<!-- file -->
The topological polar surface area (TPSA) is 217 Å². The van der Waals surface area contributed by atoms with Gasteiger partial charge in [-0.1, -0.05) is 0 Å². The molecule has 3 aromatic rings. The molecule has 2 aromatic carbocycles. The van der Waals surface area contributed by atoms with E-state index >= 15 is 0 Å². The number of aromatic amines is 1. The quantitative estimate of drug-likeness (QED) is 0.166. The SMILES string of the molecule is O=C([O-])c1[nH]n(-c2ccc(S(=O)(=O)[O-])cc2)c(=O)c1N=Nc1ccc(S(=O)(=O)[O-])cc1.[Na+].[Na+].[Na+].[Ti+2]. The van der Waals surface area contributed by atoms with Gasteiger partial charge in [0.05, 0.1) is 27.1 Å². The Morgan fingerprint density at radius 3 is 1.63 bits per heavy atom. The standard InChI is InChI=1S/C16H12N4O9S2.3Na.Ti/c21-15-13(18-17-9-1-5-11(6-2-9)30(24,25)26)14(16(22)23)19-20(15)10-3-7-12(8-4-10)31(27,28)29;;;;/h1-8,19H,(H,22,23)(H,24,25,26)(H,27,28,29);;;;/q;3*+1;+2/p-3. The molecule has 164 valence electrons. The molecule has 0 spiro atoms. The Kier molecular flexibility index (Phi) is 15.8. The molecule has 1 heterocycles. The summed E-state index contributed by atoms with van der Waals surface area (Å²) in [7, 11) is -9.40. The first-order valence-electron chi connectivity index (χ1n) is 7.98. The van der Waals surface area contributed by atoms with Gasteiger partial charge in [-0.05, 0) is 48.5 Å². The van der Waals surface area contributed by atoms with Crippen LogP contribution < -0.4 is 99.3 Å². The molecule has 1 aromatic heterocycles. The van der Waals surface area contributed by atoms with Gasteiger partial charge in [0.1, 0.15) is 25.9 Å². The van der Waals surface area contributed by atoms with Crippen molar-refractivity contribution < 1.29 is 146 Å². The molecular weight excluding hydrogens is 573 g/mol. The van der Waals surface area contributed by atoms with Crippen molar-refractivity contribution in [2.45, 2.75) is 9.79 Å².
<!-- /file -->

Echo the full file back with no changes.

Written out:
The topological polar surface area (TPSA) is 217 Å². The van der Waals surface area contributed by atoms with Gasteiger partial charge in [-0.1, -0.05) is 0 Å². The molecule has 3 aromatic rings. The molecule has 2 aromatic carbocycles. The van der Waals surface area contributed by atoms with E-state index >= 15 is 0 Å². The number of aromatic amines is 1. The quantitative estimate of drug-likeness (QED) is 0.166. The SMILES string of the molecule is O=C([O-])c1[nH]n(-c2ccc(S(=O)(=O)[O-])cc2)c(=O)c1N=Nc1ccc(S(=O)(=O)[O-])cc1.[Na+].[Na+].[Na+].[Ti+2]. The van der Waals surface area contributed by atoms with Gasteiger partial charge in [0.05, 0.1) is 27.1 Å². The Morgan fingerprint density at radius 3 is 1.63 bits per heavy atom. The standard InChI is InChI=1S/C16H12N4O9S2.3Na.Ti/c21-15-13(18-17-9-1-5-11(6-2-9)30(24,25)26)14(16(22)23)19-20(15)10-3-7-12(8-4-10)31(27,28)29;;;;/h1-8,19H,(H,22,23)(H,24,25,26)(H,27,28,29);;;;/q;3*+1;+2/p-3. The molecule has 164 valence electrons. The molecule has 0 spiro atoms. The Kier molecular flexibility index (Phi) is 15.8. The molecule has 1 heterocycles. The summed E-state index contributed by atoms with van der Waals surface area (Å²) in [7, 11) is -9.40. The first-order valence-electron chi connectivity index (χ1n) is 7.98. The van der Waals surface area contributed by atoms with Gasteiger partial charge in [-0.05, 0) is 48.5 Å². The van der Waals surface area contributed by atoms with Crippen LogP contribution < -0.4 is 99.3 Å². The molecule has 1 aromatic heterocycles. The van der Waals surface area contributed by atoms with Gasteiger partial charge in [0.1, 0.15) is 25.9 Å². The van der Waals surface area contributed by atoms with Crippen molar-refractivity contribution < 1.29 is 146 Å². The molecular weight excluding hydrogens is 573 g/mol. The van der Waals surface area contributed by atoms with Crippen molar-refractivity contribution in [2.45, 2.75) is 9.79 Å².